Angels’ Andrew Heaney unloads on Astros in wake of sign-stealing reports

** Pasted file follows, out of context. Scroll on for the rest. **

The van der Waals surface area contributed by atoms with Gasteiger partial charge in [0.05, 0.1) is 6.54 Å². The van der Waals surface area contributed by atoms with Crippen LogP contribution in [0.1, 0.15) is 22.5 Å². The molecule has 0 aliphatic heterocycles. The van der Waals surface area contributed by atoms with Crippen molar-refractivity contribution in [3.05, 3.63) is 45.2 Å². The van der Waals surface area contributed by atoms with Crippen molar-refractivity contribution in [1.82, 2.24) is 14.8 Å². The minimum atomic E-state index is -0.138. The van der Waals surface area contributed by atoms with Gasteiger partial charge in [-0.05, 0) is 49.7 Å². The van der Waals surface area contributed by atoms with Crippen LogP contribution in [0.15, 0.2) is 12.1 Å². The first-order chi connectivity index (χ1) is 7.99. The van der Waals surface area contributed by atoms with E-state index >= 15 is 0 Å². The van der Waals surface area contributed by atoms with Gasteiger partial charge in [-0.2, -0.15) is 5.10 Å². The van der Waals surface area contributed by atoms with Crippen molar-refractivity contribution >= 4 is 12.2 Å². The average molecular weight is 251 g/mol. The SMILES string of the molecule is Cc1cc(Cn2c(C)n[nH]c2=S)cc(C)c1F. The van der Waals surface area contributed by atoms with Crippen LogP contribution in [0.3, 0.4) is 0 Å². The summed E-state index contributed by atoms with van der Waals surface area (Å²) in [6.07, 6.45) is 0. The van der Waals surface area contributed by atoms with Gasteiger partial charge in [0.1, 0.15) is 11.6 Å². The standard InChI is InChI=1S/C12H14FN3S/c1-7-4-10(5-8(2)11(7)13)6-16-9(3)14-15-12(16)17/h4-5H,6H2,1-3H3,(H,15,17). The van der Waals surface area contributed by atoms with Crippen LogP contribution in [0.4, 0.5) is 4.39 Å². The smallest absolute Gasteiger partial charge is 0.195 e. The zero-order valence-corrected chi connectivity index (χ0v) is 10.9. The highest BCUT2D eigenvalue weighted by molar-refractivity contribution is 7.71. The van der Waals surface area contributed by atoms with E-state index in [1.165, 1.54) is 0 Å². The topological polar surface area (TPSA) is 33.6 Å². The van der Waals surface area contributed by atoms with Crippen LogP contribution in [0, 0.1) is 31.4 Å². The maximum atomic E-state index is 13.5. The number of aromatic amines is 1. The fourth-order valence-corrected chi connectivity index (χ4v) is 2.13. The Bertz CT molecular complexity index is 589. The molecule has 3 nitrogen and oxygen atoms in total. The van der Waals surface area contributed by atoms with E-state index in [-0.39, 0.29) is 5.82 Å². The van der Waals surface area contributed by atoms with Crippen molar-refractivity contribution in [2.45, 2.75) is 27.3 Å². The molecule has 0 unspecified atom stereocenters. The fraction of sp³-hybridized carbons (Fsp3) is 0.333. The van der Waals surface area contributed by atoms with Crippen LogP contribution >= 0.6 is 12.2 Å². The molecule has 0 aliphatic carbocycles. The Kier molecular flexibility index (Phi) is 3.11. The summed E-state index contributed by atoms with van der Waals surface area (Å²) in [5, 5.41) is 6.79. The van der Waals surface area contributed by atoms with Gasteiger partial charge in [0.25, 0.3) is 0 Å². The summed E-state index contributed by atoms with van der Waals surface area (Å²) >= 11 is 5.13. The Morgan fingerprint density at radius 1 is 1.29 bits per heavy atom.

first_img Angels offense breaks out to split doubleheader with Astros Heaney, in fact, needed only to look to the other side of the room to find one of them.Max Stassi, who was acquired by the Angels last July, had been up and down with the Astros since 2013. The catcher was back in the majors from mid-August  2017 to the end of the season, during which the Astros were reportedly at the peak of their sign-stealing.Stassi said he was too inexperienced in his big league career to do anything to stop the practice.“I saw what was going on,” he said. “When you’re a lower man on the totem pole, you just show up and you go out there and play. I apologize to all those around the game, the people who were affected by it, the fans, coaches. Especially the kids who look up to us. We’re supposed to set an example and do the right thing. We didn’t do that.”Stassi added: “It was wrong. I feel terrible. I think that looking back, that every single person that was part of that team, or in that clubhouse, regrets what was going on. If we could all go back, I’m sure they’d never even thought of the idea.” Angels’ Shohei Ohtani spending downtime working in outfield Jose Suarez’s rocky start sinks Angels in loss to Astros Newsroom GuidelinesNews TipsContact UsReport an Error TEMPE, Ariz. — Andrew Heaney, who will always be among the league leaders in honesty, unleashed a torrent of emotions on the Houston Astros on Wednesday morning.The revelations from the past winter about electronic sign-stealing used by the Astros didn’t sit well with the Angels’ left-hander.“I am not going to make excuses for those guys,” Heaney said before the Angels’ first official workout of the spring. “I know how it is. You get caught up in something. I’m sure they look back now and say ‘Oh (expletive), we really took that overboard.’“But I think that somebody in that locker room had to have enough insight to say ‘This is not OK.’ … Somebody in that locker room had to say, ‘This is (messed) up. We shouldn’t be doing this.’ For nobody to stand up and nobody to say, ‘We’re cheating other players,’ that sucks. That’s a (expletive) feeling for everybody. I hope they feel like (expletive).”center_img Angels’ poor pitching spoils an Albert Pujols milestone The Angels are now set to open the 2020 season in Houston, giving them the first opportunity to take on the team that seems to be universally reviled in baseball.Asked if he thinks baseball, and specifically the Astros, will be free of such sign-stealing now, Heaney shrugged.“I think they still have a lot of work to do,” he said. “Personally, I think they’re trying to, but we’ll see what’s going on with the video and in-game stuff and see how that gets sorted out. Because I think that’s something that needs to be addressed.” Stassi was up for the entire 2018 season and the first four months of 2019 before he was traded. He said he “didn’t see anything going on past 2017.”Heaney isn’t so sure.“I still don’t think we really know everything that happened,” Heaney said. “I don’t think necessarily everybody wants us to know everything that was going on. That’s the tough part.”Heaney didn’t even pitch in Houston in 2017, because he missed most of the season rehabbing from Tommy John surgery. He has only pitched three times in Houston since then, with a 5.14 ERA. That’s too small of a sample to infer much. His overall ERA in the past two seasons is 4.41.Heaney said it was a “poorly kept secret” that the Astros had been stealing signs. There were times when he was suspicious, but it was more when there were runners on second base.“I would go back and look at video and say ‘Am I doing something in my glove? Am I showing anything?’” Heaney said. “I can’t say if they are banging on an (expletive) trash can or not. I don’t know. I am not paying attention to that. I am not going to sit here and say I feel victimized. I’m not going to make that excuse. I think it’s part of your job to cover that up and be on top of it. But it’s not your responsibility to make sure teams aren’t stealing your (expletive) illegally.”Related Articles Angels’ Mike Trout working on his defense, thanks to Twitter last_img read more